Nearly 19 years back, during my initial days in Indian Air Force, I had learnt a slew of lessons, substantially, for entire life-time. It was an altogether different and unique experience, right since the moment I entered the huge gates of well-fortified training academy.
My training was scheduled to start from 19th December and most of us reached there by 17th; well in advance. After vaccinations (as to reduce chances of falling sick since we all were from various corners of Bharat, the varieties of climatic conditions), we were allotted to Billets, our residences. The cool breeze of early morning was fascinating. Dining in the Mess, for the first time, with such a huge company around was energising.
Wow. That first day was really special, and ever memorable. Special, not just because my newer happy moments there, but it was rather a mix. I had never left my family before, so I (still being a teen-ager) was mostly at the verge of crying my heart out. I was home-sick, to the extent that when I rang up from there firstly at my home, from a long-queued STD booth inside our training academy, for first three minutes I was just crying and crying. There were only two such cabins; with strict restriction of 300 seconds.
Though I was above average student (of my small-town only 🙂 ) but still I found it very tough to cope up initially with the tight schedule there, right since 4 a.m. to 10 p.m. (people prefer 10 to 4 jobs, I chose 4 to 10 🙂 ). Right from Wake-up Whistle at 4, getting ready in PT-kit and reporting at 4:45 for Morning Health-Run, we used to have a very smaller window to cover bath, getting ready in uniform (with heavy boots having shining toe, white shining blanko-ed belt and anklet-strips, name-tab just above right-side pocket of half-sleeved shirt, head gear and so on), having breakfast in Mess; for reporting to hard-ground with drill-purpose guns for Parade; being followed by long Classes, lunch, Evening PT Games, Night Classes for Self-Study, preparing Uniform for next day and Lights-Off at 10. Full-packed, the entire day.
For all activities, one common factor was ‘Double-up’, the Jogging. Wherever you go, ‘Double-up’ was a must. No trainee can simply walk. Plus, it was mandatory to jog in groups mostly, with minimum 10 ab-initios in each group, with 3 parallel queues. It was called a ‘Flight’. So while going to Parade, Classes, etc., we had to wait for forming that ‘Flight’. If we were bit late or so, that Flight might leave and we had to wait again till 10 buddies join-in. One more thing, our steps must match, be it Double-up or Marching. All minutely monitored by Squadron Duty Officer (SDO) of that particular day. His office was close to our barracks.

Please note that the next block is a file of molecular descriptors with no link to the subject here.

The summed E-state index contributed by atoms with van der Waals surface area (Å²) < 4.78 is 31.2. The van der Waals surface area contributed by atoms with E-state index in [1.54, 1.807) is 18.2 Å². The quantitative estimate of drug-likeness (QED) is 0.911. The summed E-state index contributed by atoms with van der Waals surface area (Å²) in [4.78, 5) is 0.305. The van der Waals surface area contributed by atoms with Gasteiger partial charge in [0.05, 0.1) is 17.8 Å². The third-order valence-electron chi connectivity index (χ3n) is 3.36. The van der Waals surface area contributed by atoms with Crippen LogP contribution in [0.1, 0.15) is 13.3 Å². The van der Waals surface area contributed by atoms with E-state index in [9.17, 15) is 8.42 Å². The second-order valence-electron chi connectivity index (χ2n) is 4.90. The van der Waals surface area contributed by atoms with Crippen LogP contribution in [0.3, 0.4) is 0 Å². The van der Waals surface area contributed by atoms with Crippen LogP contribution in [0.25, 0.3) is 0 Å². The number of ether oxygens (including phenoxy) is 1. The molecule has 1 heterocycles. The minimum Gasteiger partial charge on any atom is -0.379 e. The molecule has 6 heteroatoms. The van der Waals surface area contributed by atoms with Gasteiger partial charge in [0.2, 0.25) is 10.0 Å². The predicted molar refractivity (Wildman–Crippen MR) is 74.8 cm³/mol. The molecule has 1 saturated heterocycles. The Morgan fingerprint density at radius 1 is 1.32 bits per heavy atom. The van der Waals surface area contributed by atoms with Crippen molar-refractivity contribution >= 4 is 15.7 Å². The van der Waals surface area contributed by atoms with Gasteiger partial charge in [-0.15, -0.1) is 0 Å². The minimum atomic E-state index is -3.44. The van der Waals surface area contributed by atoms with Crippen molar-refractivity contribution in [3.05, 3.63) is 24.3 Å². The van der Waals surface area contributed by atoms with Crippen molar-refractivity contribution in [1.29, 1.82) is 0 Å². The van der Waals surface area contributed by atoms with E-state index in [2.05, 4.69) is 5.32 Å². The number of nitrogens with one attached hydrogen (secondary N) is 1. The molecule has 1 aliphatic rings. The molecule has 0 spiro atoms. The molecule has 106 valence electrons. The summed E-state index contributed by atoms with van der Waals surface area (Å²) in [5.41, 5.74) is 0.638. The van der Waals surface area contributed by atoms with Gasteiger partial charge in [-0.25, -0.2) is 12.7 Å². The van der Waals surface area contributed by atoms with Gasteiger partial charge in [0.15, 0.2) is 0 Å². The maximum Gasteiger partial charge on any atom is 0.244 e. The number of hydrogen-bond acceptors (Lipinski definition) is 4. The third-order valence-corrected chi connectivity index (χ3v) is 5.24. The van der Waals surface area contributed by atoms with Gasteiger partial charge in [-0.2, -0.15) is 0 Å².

Maybe it was destined for me to get moulded to a better version of myself.
One fine day, some 10th to 15th day, after coming back from Morning Health-Run, it took bit longer to get ready for the Parade; as I could not polish my shoes previous night. Though I skipped my breakfast, still I got bit late. Mostly Flights from my Billet (or neighbourly Billets) had left. One Flight was in shortage of one man, seemed to the last one. So, hurriedly I joined, though I was not fully ready. My shoe-laces were not tightened and my anklet strips were loose.
Although I myself was least confident that moment, due to my less-intact dressing. But I thought each second was precious and I felt like I had no other choice (as per my then thought process). Since I was in terrible fear for punishments to late-commers at Parade-Ground.
One more buddy joined and we hardly started Doubling-up, I heard a shouting voice of SDO, “stop everybody”. I don’t know how he had observed so keenly. To some extent, I was expecting his watch.
“Come out”, he yelled at me, “is that your turn-out?”. Murmured “sorry sir” was the only way out there.
Continues to Part-2… 🙂